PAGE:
Pervasive Animation. A Project of Prof Suzanne Buchan
The discipline and practice of animation has long had affinities with other creative practice that it uses for its production and critical discourse, for example, film studies, the fine arts, architecture and graphic design. Animation is also increasingly implicated in disciplines and artists who usurp it, embrace it or are invaded by it, and it figures significantly in ongoing media convergence.
I term this phenomenon 'Pervasive Animation', and it is a phenomenon with far-reaching future implications. Computer and web interfaces, sci-tech CG (computer generated) modelling, architectural design, computer games, distance learning and feature films that use synthespians are examples of forms of animation that are increasingly commonplace in working environments, as well as providing what the word 'animation' usually calls to mind when we think of it: entertainment.
Some of these examples are now so ubiquitous that we do not consider them to be animation in the traditional sense of the term. However, it is exactly these locations, manifestations and the medium non-specificity of animation that the wider 'Pervasive Animation' project aims to address. It is exploring not only how and why the techniques and imagery are finding their way into other disciplines and creative forms, but why and in what ways they affect and impact on individuals who are exposed to, influenced by and enjoy them.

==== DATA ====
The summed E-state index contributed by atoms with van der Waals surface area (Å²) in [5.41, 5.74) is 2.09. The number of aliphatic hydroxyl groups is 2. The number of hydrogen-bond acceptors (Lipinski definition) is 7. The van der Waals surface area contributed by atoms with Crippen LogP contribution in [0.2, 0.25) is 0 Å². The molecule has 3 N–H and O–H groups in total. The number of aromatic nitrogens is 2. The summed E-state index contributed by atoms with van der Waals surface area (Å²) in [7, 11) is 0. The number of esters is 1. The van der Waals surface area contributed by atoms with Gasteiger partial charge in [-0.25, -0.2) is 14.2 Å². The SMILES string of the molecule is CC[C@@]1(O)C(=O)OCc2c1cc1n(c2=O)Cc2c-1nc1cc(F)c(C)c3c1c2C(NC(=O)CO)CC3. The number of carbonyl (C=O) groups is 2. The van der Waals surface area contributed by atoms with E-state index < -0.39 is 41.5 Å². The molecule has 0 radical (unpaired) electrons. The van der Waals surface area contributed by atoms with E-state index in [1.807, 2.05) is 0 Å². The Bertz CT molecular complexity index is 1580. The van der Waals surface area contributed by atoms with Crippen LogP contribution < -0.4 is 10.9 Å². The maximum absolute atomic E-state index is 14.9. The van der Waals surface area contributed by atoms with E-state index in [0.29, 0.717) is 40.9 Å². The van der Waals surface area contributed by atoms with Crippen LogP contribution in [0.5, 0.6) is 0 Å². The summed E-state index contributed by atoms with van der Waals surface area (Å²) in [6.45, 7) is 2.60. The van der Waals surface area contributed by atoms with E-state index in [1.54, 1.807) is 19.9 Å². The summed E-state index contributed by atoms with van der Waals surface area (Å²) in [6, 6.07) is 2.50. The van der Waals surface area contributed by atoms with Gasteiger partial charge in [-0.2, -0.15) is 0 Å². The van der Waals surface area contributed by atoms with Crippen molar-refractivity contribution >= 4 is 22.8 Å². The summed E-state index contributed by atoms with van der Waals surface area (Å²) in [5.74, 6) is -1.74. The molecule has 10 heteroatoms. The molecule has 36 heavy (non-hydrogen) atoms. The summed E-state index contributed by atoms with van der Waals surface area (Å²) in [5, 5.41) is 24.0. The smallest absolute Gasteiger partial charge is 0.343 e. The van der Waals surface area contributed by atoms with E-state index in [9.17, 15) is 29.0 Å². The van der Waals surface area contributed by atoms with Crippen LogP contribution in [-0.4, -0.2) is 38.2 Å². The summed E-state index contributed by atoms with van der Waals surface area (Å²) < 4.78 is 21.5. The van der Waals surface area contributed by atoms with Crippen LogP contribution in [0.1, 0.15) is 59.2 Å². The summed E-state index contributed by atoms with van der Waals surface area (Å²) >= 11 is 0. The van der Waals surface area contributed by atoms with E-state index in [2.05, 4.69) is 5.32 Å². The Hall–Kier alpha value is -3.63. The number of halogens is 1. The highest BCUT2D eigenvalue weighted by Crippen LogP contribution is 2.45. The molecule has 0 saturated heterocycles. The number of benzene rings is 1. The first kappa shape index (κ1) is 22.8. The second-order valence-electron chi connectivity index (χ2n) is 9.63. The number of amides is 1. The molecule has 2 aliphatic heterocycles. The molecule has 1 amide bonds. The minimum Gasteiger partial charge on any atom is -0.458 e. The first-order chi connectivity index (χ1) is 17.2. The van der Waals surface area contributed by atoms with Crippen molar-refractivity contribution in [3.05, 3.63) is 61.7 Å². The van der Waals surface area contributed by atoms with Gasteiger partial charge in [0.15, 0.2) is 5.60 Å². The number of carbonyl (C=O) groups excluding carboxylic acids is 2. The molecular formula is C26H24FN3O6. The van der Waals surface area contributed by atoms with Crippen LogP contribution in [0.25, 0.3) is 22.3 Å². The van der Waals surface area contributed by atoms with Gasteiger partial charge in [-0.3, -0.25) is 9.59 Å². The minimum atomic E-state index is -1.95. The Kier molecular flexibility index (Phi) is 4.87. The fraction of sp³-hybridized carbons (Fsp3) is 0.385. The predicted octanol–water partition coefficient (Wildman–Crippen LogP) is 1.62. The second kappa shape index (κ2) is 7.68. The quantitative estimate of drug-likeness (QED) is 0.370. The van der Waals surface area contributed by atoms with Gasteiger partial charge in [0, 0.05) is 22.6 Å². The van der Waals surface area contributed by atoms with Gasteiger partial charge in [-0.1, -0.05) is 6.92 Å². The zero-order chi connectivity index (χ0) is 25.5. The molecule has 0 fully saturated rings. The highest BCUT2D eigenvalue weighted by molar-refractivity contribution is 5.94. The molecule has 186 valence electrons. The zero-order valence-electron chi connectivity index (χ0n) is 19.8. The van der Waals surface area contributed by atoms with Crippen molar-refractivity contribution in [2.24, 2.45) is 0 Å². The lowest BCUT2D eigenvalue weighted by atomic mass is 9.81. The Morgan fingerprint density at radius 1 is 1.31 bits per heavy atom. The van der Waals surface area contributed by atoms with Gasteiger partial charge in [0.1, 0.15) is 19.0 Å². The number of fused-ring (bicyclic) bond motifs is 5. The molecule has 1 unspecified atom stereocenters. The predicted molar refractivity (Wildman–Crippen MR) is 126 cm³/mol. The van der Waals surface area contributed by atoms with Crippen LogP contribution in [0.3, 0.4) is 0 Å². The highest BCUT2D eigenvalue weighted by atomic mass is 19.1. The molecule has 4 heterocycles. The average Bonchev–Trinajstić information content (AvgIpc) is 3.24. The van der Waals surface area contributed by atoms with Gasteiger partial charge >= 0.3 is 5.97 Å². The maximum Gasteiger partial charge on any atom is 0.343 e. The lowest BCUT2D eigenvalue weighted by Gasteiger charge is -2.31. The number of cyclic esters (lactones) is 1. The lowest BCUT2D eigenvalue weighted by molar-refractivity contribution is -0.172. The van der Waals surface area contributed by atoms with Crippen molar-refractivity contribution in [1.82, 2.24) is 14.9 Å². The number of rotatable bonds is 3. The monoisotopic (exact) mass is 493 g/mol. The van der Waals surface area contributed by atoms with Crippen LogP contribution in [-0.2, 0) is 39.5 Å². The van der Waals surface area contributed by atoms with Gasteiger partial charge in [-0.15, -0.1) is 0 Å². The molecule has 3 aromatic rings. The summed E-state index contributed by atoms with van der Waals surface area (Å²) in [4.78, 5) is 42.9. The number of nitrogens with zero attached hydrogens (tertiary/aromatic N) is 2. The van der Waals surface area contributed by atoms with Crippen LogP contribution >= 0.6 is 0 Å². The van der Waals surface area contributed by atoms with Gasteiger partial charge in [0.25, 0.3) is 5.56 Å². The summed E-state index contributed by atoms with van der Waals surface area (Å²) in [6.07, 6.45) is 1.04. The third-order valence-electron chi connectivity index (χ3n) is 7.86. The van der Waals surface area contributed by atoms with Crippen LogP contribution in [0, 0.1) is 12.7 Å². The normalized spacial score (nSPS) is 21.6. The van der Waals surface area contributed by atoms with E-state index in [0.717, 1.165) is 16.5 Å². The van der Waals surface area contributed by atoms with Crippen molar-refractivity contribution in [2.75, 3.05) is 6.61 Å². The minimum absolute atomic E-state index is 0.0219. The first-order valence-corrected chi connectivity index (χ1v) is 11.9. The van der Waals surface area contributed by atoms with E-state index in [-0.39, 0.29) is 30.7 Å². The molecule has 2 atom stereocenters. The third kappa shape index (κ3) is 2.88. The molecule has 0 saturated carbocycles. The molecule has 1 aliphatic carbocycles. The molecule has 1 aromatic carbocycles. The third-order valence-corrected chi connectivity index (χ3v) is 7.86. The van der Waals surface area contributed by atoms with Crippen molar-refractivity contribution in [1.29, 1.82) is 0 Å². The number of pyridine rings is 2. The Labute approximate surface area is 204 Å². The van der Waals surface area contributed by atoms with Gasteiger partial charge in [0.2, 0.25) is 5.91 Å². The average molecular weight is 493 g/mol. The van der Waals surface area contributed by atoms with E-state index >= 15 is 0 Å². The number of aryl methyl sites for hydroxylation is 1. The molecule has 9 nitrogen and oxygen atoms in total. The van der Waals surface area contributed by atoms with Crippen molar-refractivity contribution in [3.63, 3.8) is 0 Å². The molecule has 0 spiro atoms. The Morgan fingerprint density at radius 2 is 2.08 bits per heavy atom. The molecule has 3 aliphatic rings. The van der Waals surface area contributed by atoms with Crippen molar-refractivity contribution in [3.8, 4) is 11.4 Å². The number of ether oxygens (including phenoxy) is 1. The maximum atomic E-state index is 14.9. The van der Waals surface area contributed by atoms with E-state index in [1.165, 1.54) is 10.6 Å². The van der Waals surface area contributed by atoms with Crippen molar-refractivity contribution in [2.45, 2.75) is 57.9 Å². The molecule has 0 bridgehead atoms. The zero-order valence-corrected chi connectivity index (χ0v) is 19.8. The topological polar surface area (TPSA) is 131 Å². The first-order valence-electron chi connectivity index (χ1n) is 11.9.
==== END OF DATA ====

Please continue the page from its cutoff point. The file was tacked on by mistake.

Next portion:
Exhibition: Pervasive Animation: Art, Work and the Everyday, Museum of Design Zurich (2015)
The exhibition project is informed by Buchan's wider 'Pervasvie Animation' project to develop and promote interdisciplinary knowledge about animation production, distribution and consumption.
Co-curated by Suzanne Buchan and Andres Janser (curator, MfGZ) the exhibition will provide an opportunity to build on the museums' previous engagement with animation including Der getrickte Film und seine Möglichkeiten (The Trick Film and its Possibilities, 1972) and Trickraum : Spacetricks (co-curated by Buchan and Janser, 2005 and travelling -see catalog cover right). It also emphasises the significance of animation in recent exhibitions curated by Janser including Type in Motion (2011) and Nature Design (2007).
The curatorial concept has a central goal: to enlighten visitors about the origins and development of animation they encounter in everyday life, and to raise awareness in visitors of the origins, contextual development and visual impact of animation beyond entertainment. It also aims to equip the visitor with knowledge to narrow a longstanding cultural divide between science and art and design, and the wider humanities.
It will also guarantee public access and interaction with the concept's reification in a continuum of artworks, consumer goods and moving images, allowing audiences to engage with ideas and artefacts simultaneously. Outreach is an important factor in planning and concept, and we plan to encourage lively discussion between artists, designers, businesses and a wide public.
Pervasive Animation. An AFI Reader. Suzanne Buchan (ed.) New York: Routledge, 2013
Pervasive Animation. An AFI Reader. Suzanne Buchan (ed.) New York: Routledge 2013. 374pp, 2 colour inserts. ISBN 978-0-415-80724-1